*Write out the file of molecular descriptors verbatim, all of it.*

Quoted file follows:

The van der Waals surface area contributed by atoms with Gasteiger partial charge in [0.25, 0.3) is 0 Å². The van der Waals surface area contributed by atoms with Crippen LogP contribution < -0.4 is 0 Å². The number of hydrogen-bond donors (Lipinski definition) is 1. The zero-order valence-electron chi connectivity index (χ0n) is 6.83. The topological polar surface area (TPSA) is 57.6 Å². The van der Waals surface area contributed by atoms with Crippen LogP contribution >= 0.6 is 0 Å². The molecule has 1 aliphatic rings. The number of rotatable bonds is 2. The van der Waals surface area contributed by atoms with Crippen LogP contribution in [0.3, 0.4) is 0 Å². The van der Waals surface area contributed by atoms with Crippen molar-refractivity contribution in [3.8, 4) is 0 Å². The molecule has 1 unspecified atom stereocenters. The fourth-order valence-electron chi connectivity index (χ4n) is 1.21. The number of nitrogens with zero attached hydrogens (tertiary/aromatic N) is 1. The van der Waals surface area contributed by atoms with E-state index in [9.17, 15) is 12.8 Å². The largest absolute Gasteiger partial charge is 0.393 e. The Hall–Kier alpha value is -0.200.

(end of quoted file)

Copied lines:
The van der Waals surface area contributed by atoms with Gasteiger partial charge in [0.25, 0.3) is 0 Å². The van der Waals surface area contributed by atoms with Crippen LogP contribution < -0.4 is 0 Å². The number of hydrogen-bond donors (Lipinski definition) is 1. The zero-order valence-electron chi connectivity index (χ0n) is 6.83. The topological polar surface area (TPSA) is 57.6 Å². The van der Waals surface area contributed by atoms with Crippen LogP contribution >= 0.6 is 0 Å². The molecule has 1 aliphatic rings. The number of rotatable bonds is 2. The van der Waals surface area contributed by atoms with Crippen LogP contribution in [0.3, 0.4) is 0 Å². The van der Waals surface area contributed by atoms with Crippen molar-refractivity contribution in [3.8, 4) is 0 Å². The molecule has 1 unspecified atom stereocenters. The fourth-order valence-electron chi connectivity index (χ4n) is 1.21. The number of nitrogens with zero attached hydrogens (tertiary/aromatic N) is 1. The van der Waals surface area contributed by atoms with E-state index in [9.17, 15) is 12.8 Å². The largest absolute Gasteiger partial charge is 0.393 e. The Hall–Kier alpha value is -0.200.